WELLINGTON, New Zealand – Tsunami warning sirens sounded Friday and thousands of New Zealanders on the east coast of the North Island were evacuated to a higher level after a third earthquake.
Workers, students and residents fled to areas such as Northland and Bay of Plenty. Civil defense officials were on hand to help people evacuate as authorities said the tsunami waves could be 10 feet above the tide level.
The most recent quake had a magnitude of 8.1 and hit the Kermadec Islands northeast of New Zealand’s North Island. It happened shortly after a 7.4 magnitude earthquake struck the same region. Previously, a large 7.2 magnitude earthquake had struck about 540 miles away in the east of the North Island. There were no reports of damage or loss from the quakes.
The New Zealand National Emergency Management Agency (NEMA) announced that the first waves would hit the north coast of New Zealand around 9:45 a.m. and the Great Barrier Island.
“We want everyone to take this threat seriously. Go to the heights,” Sheryl Mai, Mayor of Whangarei, told the state broadcaster TVNZ.
Warnings have also been issued for other Pacific islands such as Tonga, American Samoa, Fiji, Vanuatu, Hawaii, and others.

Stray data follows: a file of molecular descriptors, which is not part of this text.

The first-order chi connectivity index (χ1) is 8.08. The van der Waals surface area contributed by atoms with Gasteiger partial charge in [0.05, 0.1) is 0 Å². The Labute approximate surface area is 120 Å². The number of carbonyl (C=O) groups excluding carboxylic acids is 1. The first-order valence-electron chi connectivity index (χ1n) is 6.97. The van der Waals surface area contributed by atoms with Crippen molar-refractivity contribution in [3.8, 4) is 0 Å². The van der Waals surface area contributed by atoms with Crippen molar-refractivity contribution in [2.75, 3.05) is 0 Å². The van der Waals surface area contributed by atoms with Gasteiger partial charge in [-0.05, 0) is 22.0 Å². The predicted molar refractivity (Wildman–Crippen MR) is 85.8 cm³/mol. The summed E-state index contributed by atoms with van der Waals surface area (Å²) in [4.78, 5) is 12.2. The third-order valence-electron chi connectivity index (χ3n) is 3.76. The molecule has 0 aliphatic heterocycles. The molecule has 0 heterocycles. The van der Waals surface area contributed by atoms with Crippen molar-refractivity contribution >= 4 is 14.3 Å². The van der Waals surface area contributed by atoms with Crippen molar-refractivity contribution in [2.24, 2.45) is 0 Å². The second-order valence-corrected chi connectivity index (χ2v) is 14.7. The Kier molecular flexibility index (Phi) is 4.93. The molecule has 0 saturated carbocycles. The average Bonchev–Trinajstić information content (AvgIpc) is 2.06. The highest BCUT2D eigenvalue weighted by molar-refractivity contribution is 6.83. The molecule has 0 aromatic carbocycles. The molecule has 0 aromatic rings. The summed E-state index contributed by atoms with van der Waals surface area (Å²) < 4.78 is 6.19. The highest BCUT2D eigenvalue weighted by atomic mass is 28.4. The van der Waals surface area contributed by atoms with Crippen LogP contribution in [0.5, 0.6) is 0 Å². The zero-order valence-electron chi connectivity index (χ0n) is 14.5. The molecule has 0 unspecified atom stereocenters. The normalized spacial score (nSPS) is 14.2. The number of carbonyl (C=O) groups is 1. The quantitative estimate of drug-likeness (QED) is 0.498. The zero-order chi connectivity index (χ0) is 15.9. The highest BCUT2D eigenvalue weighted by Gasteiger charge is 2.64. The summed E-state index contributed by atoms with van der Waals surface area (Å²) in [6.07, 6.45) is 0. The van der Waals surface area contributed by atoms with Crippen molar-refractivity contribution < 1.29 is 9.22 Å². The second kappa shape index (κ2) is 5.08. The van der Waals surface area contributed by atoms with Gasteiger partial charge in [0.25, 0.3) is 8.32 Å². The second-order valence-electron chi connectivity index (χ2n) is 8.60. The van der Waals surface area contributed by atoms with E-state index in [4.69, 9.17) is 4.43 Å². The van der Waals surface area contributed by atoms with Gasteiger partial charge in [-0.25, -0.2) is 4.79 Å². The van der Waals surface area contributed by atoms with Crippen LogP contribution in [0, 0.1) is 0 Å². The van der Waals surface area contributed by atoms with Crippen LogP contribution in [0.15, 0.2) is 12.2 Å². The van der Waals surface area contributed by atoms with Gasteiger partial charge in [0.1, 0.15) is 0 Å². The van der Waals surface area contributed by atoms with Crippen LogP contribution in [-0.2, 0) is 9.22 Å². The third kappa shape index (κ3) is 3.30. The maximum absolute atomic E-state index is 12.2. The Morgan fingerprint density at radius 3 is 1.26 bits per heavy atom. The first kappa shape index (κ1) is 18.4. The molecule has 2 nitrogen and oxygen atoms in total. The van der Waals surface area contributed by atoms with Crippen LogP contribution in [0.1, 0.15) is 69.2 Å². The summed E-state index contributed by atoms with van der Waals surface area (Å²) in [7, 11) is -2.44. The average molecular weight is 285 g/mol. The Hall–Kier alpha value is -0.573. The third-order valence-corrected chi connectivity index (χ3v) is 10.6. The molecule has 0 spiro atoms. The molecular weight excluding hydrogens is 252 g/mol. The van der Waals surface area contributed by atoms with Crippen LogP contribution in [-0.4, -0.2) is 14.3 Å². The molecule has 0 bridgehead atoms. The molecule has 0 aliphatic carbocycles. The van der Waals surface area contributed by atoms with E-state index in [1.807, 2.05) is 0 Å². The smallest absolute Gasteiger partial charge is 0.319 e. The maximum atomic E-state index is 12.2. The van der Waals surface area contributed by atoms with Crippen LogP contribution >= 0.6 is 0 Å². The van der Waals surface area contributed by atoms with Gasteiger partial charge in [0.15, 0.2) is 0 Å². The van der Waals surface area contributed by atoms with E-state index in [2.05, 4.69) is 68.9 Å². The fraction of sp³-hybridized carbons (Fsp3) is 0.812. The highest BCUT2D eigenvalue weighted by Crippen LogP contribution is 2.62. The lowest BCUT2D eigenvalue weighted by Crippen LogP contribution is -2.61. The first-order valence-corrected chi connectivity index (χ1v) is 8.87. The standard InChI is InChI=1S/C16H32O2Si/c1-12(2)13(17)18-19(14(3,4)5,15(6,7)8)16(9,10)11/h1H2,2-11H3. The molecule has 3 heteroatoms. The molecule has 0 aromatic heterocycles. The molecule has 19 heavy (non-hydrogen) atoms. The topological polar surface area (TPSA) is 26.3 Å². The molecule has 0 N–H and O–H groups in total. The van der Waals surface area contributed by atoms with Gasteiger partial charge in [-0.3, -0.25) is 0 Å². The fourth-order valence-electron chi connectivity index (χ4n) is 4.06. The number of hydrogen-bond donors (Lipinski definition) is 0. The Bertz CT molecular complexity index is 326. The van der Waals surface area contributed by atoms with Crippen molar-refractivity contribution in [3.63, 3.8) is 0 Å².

Australia issued a tsunami threat to Norfolk Island but said there was no threat to the mainland. Chile said there could be a small tsunami.
The 7.2 magnitude earthquake that struck east of New Zealand’s North Island was felt by more than 60,000 people across the country, many of whom said the tremors were “severe.” Aftershocks were still being registered in the area.
“People living near the coast in the following areas must immediately move out of all tsunami evacuation zones or as far inland as possible to the nearest elevation. Do not stay at home,” NEMA said on Twitter.
“Some of these areas may not have felt the earthquake, but evacuation should be immediate as a damaging tsunami is possible,” he added.